Until a few minutes into the second half, I was really looking forward to writing this match report. For the first 45 minutes, Reading had been everything we’d not expected them to be: well-organised, effective, high-spirited, and in short a team that wouldn’t have looked out of place in the top six. Fast-forward to full-time (well, a lot earlier than that in truth) and I was wondering why I bothered going in the first place.
Second half collapses have become a hallmark of the Reading Football Club Matchday Experience, and this one was absolutely vintage. The difference in quality and passion between the first and second halves: vast, the inevitability of it all: depressing.
The first half: A New Hope
Eyebrows aplenty were raised in the away end when the team news came out: three changes (Tyler Blackett, John Swift and Marc McNulty in for Sone Aluko, Liam Kelly and Modou Barrow) as Reading matched West Brom’s 3-5-2. For 45 minutes, that tactical decision paid off big time.
The formation change gave Reading enough bodies to frustrate the Baggies defensively, outnumber them in the middle and put the pressure on in the final third. In fact, the improvements were almost immediate. After a quick start, Leandro Bacuna sent the away end into raptures with a delicious finish to round off a clever corner routine, slamming the ball in off the far post having been played in by Swift.
From there on in, surprisingly, the Royals were... the better side?! Sure, the home side had plenty of the ball, but with the exception of a few scares the visitors were able to keep them at arm’s length. Reading looked sharper than West Brom time and again, and they looked dangerous on the break whenever they won possession; the direct-running of Bacuna and John Swift through the middle and Andy Yiadom out wide causing the Baggies problems.
However, despite some well-worked chances - McNulty firing wide of the post and Blackett coming close from a corner among them - Reading had to make do with their single goal lead. The mood at half time was one of cautious optimism; we’d been excellent to that point, but could we keep it up?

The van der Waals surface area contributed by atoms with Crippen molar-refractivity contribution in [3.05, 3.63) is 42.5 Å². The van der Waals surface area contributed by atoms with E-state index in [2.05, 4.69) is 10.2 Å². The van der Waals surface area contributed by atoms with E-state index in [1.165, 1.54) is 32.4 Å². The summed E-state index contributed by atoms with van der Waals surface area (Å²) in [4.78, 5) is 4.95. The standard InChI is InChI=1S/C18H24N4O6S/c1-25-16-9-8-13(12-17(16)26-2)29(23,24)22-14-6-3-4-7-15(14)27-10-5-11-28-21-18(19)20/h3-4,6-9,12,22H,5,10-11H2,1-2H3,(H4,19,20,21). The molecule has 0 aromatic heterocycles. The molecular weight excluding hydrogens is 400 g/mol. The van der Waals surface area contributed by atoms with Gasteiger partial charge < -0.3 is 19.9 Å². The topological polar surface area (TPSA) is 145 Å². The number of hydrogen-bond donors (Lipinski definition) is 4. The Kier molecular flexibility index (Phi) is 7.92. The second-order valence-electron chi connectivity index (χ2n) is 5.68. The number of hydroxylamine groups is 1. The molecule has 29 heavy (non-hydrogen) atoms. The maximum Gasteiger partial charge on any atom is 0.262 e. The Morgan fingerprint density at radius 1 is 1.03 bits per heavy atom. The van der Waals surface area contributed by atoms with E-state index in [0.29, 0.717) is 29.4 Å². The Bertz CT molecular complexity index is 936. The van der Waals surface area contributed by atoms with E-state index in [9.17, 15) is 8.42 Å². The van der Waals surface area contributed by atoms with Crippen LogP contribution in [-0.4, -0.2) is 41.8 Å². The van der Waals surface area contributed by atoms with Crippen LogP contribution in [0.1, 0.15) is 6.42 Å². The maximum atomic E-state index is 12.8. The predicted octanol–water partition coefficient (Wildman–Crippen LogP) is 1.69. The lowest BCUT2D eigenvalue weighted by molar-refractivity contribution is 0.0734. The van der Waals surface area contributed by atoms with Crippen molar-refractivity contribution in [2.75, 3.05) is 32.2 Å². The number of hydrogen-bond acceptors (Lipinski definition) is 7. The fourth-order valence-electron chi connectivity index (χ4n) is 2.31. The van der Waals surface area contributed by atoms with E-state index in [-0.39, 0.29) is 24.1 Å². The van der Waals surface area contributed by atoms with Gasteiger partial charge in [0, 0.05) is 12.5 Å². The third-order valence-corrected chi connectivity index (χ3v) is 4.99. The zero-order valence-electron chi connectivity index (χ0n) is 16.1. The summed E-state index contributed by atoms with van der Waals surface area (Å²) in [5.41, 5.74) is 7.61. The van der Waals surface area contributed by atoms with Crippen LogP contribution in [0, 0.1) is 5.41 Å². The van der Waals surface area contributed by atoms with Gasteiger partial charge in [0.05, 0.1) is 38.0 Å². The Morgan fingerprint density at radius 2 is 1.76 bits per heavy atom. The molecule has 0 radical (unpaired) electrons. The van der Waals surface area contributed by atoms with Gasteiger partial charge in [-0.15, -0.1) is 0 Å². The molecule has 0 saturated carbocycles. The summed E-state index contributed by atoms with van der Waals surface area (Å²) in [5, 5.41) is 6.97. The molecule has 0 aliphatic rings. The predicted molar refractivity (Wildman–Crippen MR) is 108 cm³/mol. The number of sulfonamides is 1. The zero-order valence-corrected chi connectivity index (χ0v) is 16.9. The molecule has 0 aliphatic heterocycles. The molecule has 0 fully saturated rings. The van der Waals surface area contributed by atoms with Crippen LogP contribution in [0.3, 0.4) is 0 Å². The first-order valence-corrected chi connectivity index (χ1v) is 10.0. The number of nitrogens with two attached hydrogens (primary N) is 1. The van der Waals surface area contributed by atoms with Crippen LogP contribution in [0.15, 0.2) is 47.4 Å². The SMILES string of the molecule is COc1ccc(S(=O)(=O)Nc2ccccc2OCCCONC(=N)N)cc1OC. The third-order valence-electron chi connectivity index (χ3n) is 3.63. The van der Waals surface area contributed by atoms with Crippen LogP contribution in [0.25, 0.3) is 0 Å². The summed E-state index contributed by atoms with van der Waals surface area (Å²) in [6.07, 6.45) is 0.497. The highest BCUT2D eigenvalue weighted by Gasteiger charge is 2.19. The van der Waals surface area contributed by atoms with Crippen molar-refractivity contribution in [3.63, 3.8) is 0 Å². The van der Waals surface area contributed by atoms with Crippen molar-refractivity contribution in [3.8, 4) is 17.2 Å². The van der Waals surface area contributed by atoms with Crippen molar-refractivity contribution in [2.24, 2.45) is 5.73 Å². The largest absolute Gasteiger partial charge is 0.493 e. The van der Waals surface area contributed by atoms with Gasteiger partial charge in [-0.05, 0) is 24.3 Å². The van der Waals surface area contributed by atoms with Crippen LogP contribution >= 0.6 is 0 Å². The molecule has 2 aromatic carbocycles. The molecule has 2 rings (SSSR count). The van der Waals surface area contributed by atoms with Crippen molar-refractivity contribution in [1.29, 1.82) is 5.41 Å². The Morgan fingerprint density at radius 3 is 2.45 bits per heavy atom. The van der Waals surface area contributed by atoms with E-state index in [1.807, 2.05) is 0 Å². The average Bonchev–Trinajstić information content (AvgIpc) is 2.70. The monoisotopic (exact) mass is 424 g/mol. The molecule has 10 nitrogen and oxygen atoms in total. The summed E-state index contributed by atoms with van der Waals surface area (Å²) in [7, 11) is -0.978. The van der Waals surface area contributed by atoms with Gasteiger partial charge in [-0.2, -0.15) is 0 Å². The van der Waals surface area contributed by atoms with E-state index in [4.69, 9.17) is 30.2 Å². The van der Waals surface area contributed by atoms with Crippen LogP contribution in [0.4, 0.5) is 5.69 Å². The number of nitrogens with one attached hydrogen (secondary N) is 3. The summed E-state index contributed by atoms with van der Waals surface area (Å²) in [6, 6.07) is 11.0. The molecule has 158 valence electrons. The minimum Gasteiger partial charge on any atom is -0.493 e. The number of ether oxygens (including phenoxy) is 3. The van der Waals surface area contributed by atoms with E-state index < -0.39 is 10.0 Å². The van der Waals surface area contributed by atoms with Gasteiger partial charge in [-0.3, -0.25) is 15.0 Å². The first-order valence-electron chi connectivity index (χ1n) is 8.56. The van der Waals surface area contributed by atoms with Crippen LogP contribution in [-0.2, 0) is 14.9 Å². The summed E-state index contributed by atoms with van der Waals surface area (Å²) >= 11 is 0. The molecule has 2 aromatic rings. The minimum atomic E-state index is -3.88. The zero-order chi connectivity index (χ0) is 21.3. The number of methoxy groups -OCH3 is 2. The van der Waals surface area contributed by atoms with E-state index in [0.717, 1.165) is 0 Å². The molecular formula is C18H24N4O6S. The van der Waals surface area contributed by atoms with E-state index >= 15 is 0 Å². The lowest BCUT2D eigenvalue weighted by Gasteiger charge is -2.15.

The inevitable collapse
No, we couldn’t keep it up. Our lead lasted for just four second half minutes, at which point Dwight Gayle found it far too easy to nod home a cross at the far post. 1-1. That goal, and how early it had come after the restart, seemed to be the death knell for Reading’s confidence.
The home side dominated from there on in, with the away side unable to get into the game to anywhere near the degree they’d done earlier, bar a well-fashioned chance that Swift put into the goalie’s gloves. Down our end the floodgates soon opened. Gayle completed his brace on 65 minutes with another header before Harvey Barnes carved our back three open on 72 and Kyle Bartley made it 4-1 with ten to go, the second goal Reading conceded from a corner on the day.
What was responsible for the collapse? Stop me if you’ve heard this before, but Reading’s confidence seemed to evaporate after the break. Perhaps it was the daunting prospect of defending a lead at one of the toughest grounds in the league, the memory of previous failures or a mixture of the two, but the morale vanished nonetheless.
A mini protest
With Reading 4-1 down, the closing ten minutes of the game or so saw a sizeable number of the travelling support turn on those behind-the-scenes, particularly Ron Gourlay, to vent their frustrations. The chants included “We want Gourlay out”, “Sack the board” and others on a similar theme I won’t repeat on a family website.
Anti-Gourlay sentiment in the fanbase is nothing new, at least going by what’s been said on social media in recent weeks and months, but the passion behind the chants did feel new. Frustrations over not just the team, but also the general running of the club behind-the-scenes, are increasingly boiling up. In the absence of the owners addressing those frustrations directly, the pressure may continue to rise.
I love the fact that Reading are capable of playing as well as the first half showed, and hate the fact they can’t properly see it through. Granted, West Brom were very poor in the first 45, but our own performance seemed to prove that we had turned a corner and the midweek defeat to QPR was just a blip.
I can take blown leads, especially away to a side that’s scored goals for fun this season, but the pathetic manner of our collapse (in morale and quality) undid any progress we’d made. At this stage, I’m not sure exactly how we go about reversing this trend of mental fragility, short of manufacturing ten clones of John O’Shea or persuading Parky to come out of retirement.
What do you think? Tell us below in the comments or on social media.